The moral argument in environmentalism

As humans, we have, like all other animals, an inherent bias toward our own interest. However, a book about wildlife management from the perspective of a gray wolf (Canis lupus) might focus on wilderness areas and place major emphasis on populations of deer (Odocoileus spp.), moose (Alces alces), and other prey. Little attention would be given to farmlands, upland birds, marshes, or waterfowl. Moreover, such a book might conclude with a section advocating control of an invading species: humans. Try as we might, we cannot remove our own human biases and perceptions when dealing with those animals and plants we conveniently call wildlife.
~”Wildlife Ecology and Management,” Fifth Ed., Bolen and Robinson

I call it the moral argument, but it may not necessarily be considered “moral” by everyone. What I call the moral argument is simply the argument that we should let nature be nature. That we should preserve species and ecosystems the way they were before man…I mean white man…I mean, shit. The way they supposedly were in some romanticized notion of uncivilized “wilderness.” The moral argument is the one that argues for natural checks and balances instead of human management and that we shouldn’t harvest or alter national forests and parks for human use. It also says that natural processes should be allowed to occur as they would without human interference.

I agree somewhat, anyway, with the moral argument. I believe in a species’ intrinsic right to exist, and that we should leave some wild lands untouched simply for the sake of having them. I don’t believe environmentalism is the only thing standing between us and completely destroying the planet.

But at the same time, I don’t believe that anything humans do is truly “artificial.” We’re a part of nature, though some of us have forgotten it. We only do what any species in our position would do…perpetuate ourselves to the absolute best of our ability. The same thing non-native species do when we release them into new areas. We are, ourselves, a force of nature.

So in many ways, I’m on the conservationist side. Not entirely, no, but mostly. If it’s possible to harvest natural products sustainably (oh is that a tricky word), then I do believe we should be allowed to. I don’t believe that every speck of wild land should be utilized, nor do I believe that every speck should be left completely untouched a la preservationism. Granted, I don’t think any conservationist or preservationist took their view to those extremes.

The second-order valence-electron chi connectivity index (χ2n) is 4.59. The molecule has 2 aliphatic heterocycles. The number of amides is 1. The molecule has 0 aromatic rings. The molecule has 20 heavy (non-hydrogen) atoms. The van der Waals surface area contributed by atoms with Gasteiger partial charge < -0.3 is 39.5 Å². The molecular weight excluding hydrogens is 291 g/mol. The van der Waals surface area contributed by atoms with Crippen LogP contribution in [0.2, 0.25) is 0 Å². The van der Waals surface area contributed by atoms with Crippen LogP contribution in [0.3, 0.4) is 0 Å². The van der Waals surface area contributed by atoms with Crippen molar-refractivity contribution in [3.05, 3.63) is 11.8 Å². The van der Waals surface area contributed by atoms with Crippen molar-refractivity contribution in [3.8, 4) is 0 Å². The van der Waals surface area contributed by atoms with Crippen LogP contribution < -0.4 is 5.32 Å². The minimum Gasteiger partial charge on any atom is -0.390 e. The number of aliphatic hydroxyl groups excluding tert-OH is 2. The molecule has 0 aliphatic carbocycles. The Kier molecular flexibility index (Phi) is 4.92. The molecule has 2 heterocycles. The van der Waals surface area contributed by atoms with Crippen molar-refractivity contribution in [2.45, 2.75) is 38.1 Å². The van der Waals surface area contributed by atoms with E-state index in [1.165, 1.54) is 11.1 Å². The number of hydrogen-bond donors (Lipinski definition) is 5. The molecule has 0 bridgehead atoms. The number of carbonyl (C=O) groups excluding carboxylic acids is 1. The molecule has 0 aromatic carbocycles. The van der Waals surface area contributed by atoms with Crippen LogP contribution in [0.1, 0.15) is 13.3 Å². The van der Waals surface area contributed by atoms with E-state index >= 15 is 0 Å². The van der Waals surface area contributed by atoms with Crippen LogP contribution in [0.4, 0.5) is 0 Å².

The moral argument is mostly preservationist. But such a viewpoint gets one into some sticky areas. If a hurricane threatens to wipe out an endangered sub-species of beach mouse, should we do something about it? If one endangered native species threatens another native species with localized extinction, what should be done? If climate change is not anthropogenic (although it may be likely that we are exacerbating a natural warming trend), then should stop it?

And just what the hell is a “healthy” ecosystem, anyway? A good portion, if not most, of the planet has been altered by humans for a while now. In some areas, “healthy” ecosystems were created and maintained by human beings. So what the hell do we mean by that? That said ecosystem has all its historically native species intact? That the area appears the way it did when the white man finally showed up and arbitrarily decided that this is how the place did look and looks now and should always look?

As I’ve said before, I much prefer a world with all the species we currently know and love intact. But that’s my choice, and I realize it’s a little bit selfish. I’ll pick an Eastern Bluebird over a House Sparrow, any day. But fundamentally, neither will make or break anything. Maybe I’ve a fondness for that arbitrary “native” designation (I’d like to point out that all those wild horses everyone tries to save so hard were brought here by Whitey and either escaped or were turned loose. The native horses of the new world died out before Whitey made it over here. But since wild horses are more charismatic and less obviously destructive than, say, feral pigs, we have deigned them as necessary.), or maybe I just prefer the color blue over the color brown. At any rate, I view it not as moral, but as selfish. I like wolves, ergo I’d like to see them stick around. The fact that they help to maintain an ecosystem I view as aesthetically pleasing and therefore worthy of preserving is an added bonus. But there is nothing moral about it. If it were left to nature’s devices, well, the wolves would be gone since another species (known to us as H. sapiens) arrived and attempted to drive them out along with a number of other competing species.


One Response to “The moral argument in environmentalism”

  1. I’ve nothing to contribute, but this is a very good post. :)

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